Developing an Archival Strategy

In 1942 the Board of Library Trustees asked the State Librarian to develop a strategy for improving the archival situation. A committee studied the problem for a year before submitting its report to the Board. The report recommended that:

  • the state recognize its responsibility to care for its own valuable records.
  • the valuable records of the state should be unified as a state archives.
  • the State Library was the proper agency to administer the archives.

At the same time an independently formed committee was working from a different perspective to protect Oregon government records. Only weeks after the attack on Pearl Harbor in 1941 the Committee on the Conservation of Cultural Resources organized. It functioned under the Oregon State Defense Council and was chaired by Professor Luther Cressman, head of the Department of Anthropology and director of the Museum of Natural History at the University of Oregon. Concern for the safety of historical records in the event of enemy air raids occupied much of the early committee discussion. The resulting research into how and where records were housed led to the realization that many valuable records were in danger of destruction because of neglect.

In response to this, Cressman appointed a subcommittee to formulate recommendations. The subcommittee (which included the State Librarian as a member) submitted a report to Governor Earl Snell in 1944 recommending "the creation of a depository, the appointment of a custodian or archivist, and the establishment of standards for the selection of those records that are non-current and proper for preservation."2 The report also noted nagging problems of poor storage, the uncertain fate of records of defunct agencies, and the potential benefits of a microfilm program. It pointed out the need for an adequate budget and strong legislation to facilitate the creation and development of an effective archives program.

Bolstered by these reports, supporters introduced archives legislation to the 1945 Legislative Assembly. Unfortunately, the Society of American Archivists model law used as the basis of the bill conflicted with existing statutes including the Oregon laws of evidence. Because of this a comprehensive act creating a state archives did not pass.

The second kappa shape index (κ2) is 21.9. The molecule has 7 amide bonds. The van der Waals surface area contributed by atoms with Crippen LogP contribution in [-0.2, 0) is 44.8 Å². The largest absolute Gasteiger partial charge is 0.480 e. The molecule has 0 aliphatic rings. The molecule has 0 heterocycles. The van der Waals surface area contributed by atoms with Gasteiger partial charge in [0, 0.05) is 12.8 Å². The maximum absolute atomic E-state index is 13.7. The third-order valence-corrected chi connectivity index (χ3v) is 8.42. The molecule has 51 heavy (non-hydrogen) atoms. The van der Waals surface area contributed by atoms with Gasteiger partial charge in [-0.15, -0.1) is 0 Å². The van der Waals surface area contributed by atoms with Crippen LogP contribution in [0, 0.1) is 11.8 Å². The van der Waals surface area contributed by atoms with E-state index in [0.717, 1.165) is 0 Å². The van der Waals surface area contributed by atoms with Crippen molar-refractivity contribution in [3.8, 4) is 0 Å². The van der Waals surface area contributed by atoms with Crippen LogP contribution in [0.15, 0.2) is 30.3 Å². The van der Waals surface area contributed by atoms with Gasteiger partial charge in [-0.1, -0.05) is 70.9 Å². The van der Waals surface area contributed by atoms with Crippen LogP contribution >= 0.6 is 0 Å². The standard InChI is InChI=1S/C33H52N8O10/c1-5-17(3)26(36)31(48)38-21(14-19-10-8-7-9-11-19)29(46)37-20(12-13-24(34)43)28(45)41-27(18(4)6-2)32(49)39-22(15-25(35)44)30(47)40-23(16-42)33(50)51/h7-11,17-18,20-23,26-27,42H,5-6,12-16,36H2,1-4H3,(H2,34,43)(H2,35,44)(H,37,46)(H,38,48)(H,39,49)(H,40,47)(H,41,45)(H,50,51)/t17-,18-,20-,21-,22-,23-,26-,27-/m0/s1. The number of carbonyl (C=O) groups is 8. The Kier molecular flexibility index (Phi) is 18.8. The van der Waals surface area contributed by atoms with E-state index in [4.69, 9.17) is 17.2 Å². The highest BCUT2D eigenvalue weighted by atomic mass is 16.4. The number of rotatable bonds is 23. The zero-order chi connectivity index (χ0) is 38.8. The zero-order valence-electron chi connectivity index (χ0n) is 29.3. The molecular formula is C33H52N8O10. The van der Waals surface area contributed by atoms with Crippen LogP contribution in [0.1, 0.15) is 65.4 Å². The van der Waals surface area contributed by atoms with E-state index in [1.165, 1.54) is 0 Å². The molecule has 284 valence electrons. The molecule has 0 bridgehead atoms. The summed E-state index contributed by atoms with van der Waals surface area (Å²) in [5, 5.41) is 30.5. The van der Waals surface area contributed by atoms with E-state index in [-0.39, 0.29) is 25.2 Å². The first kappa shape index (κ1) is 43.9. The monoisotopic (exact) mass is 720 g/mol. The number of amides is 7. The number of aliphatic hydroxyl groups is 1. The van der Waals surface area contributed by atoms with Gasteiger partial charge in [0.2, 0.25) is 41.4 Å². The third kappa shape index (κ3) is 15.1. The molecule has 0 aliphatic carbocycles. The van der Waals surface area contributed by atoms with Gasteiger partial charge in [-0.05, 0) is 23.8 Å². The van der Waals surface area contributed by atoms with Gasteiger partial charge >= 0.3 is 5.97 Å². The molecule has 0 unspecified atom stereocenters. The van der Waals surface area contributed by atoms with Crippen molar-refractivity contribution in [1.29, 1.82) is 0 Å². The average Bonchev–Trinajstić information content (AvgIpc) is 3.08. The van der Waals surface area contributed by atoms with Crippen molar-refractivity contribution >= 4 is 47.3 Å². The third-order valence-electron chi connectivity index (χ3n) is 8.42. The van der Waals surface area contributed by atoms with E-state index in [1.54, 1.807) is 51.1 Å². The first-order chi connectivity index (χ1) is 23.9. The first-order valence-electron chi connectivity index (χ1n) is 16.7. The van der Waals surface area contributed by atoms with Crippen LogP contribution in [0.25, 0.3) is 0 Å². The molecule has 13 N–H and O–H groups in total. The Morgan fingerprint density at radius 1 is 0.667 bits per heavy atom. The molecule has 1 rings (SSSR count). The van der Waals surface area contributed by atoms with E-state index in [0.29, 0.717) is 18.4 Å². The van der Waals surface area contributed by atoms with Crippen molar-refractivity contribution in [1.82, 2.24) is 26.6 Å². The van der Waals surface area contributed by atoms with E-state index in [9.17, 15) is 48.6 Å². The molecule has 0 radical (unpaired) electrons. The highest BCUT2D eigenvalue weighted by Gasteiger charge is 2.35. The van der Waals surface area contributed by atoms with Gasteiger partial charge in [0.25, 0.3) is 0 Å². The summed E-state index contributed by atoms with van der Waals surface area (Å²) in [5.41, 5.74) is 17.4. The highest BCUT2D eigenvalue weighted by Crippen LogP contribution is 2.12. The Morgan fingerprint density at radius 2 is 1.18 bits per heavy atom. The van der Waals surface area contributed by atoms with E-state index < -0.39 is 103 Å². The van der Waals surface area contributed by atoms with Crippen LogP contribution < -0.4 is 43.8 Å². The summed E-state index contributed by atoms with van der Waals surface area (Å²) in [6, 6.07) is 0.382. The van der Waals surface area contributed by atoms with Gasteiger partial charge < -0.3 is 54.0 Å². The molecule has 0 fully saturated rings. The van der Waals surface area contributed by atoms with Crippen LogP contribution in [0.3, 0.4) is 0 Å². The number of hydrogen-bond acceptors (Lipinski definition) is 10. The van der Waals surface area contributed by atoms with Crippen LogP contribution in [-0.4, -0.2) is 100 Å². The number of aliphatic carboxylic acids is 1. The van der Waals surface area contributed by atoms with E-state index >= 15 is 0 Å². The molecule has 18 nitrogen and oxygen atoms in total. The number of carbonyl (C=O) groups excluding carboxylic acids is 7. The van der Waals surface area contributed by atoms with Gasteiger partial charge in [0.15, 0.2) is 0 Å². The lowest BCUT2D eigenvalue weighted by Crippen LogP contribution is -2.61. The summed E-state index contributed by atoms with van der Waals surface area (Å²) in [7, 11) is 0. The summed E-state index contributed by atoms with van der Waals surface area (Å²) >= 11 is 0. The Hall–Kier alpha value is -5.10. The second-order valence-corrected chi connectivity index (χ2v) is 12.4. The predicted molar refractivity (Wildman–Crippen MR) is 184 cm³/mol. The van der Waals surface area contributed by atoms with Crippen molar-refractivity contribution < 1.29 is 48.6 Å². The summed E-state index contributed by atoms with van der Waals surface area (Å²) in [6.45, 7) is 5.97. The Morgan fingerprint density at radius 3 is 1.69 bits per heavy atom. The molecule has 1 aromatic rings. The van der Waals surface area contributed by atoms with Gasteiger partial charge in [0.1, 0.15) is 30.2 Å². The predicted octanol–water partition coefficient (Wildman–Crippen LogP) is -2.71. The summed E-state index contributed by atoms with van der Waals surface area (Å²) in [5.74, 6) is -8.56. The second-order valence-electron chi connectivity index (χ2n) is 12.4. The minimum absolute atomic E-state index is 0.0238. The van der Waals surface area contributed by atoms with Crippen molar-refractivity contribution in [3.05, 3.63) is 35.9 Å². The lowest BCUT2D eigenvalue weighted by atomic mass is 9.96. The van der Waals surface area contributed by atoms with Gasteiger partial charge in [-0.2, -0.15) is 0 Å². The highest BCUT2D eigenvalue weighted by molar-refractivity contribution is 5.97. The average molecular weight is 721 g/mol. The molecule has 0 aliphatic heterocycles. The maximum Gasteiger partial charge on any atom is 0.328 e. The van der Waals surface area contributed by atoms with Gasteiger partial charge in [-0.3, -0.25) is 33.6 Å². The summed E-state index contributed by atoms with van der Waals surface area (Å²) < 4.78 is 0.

However, the Legislative Assembly did approve a provision for the State Archives as part of the 1945-1947 State Library budget. The modest amount of $15,000 was allocated to get the program underway. Additionally, the Attorney General issued an opinion which allowed the state archivist to collect records for the use of government agencies but did not further define specific activities. State Librarian Eleanor Stephens painted the budget in rosy terms in a letter to a prospective candidate for the State Archivist position, "Because office and storage space will be furnished the Archives in the Oregon State Library Building without expense to the archival budget, this provision is even more liberal than it appears."3

Eventually, the Board of Library Trustees approved the appointment of David Cushing Duniway as State Archivist. The challenge of creating a state archives from the ground up helped him overcome initial reservations to Salem while interviewing for the position: "The whole area was filled with the smell of the paper mill and I can remember my wife saying that she never wanted 'to live in a town like that.'"4

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